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The termination of an emergency immigration restriction known as Title 42 will mark a major policy shift in how the U.S. processes migrants who reach the southern border, including those hoping to ask for asylum.

For over three years, since the outset of the COVID-19 pandemic, U.S. border officials under Presidents Donald Trump and Joe Biden have cited Title 42 to expel hundreds of thousands of migrants to Mexico or their home countries on the grounds that their entry could contribute to the spread of the coronavirus.

While officially a public health measure, Title 42 has been used as a tool to manage and deter illegal border crossings, especially under the Biden administration, which has faced an unprecedented migration wave fueled in part by mass exoduses from crisis-stricken countries like Cuba, Nicaragua and Venezuela.

Progressive Democrats and advocates have condemned Title 42 because it blocks migrants from requesting asylum, a legal right they normally have if they reach U.S. soil. Republicans have portrayed it as an effective border control tool, proposing to codify Title 42 into law so it can be used outside of the pandemic context.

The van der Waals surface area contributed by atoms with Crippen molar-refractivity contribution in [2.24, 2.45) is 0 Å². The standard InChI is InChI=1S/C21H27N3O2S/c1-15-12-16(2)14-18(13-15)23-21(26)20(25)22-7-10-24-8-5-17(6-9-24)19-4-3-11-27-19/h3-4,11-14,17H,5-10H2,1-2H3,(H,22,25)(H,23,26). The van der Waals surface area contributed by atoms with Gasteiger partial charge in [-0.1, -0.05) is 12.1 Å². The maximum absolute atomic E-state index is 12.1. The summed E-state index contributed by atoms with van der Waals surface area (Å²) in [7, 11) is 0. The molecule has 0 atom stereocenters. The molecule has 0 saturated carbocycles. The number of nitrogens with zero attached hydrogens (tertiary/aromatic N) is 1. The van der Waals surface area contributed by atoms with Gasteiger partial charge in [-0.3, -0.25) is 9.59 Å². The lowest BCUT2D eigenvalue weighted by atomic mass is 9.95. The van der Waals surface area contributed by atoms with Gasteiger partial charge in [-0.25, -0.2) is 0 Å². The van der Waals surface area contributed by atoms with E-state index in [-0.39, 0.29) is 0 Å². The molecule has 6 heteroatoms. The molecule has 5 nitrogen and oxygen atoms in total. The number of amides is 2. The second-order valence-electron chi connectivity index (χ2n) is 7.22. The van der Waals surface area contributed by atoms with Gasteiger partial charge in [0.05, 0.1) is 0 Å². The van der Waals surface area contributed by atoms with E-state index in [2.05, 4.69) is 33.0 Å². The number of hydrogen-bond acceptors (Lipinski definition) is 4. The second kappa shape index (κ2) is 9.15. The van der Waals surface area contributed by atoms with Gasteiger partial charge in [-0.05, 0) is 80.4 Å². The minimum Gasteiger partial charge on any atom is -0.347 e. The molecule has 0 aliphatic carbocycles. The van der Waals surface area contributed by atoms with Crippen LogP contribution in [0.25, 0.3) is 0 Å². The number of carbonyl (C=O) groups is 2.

Because it has relied on the rule for over three years, the U.S. expects to see a sharp increase in migrant arrivals once Title 42 ends. To preempt the potentially historic spike in border crossings, the Biden administration has unveiled a web of policies that pair measures to deter migration, such as a restriction on asylum, with expanded opportunities for migrants to enter the U.S. legally.

When is Title 42 ending, and why?

Title 42 is set to end on May 11, absent any last-minute development, because the national COVID-19 public health emergency is expiring, eliminating one of the legal underpinnings of the policy.

Since it was enacted by the Trump administration in March 2020, Title 42 has allowed the U.S. to expel migrants over 2.7 million times from the southern border, according to official government figures.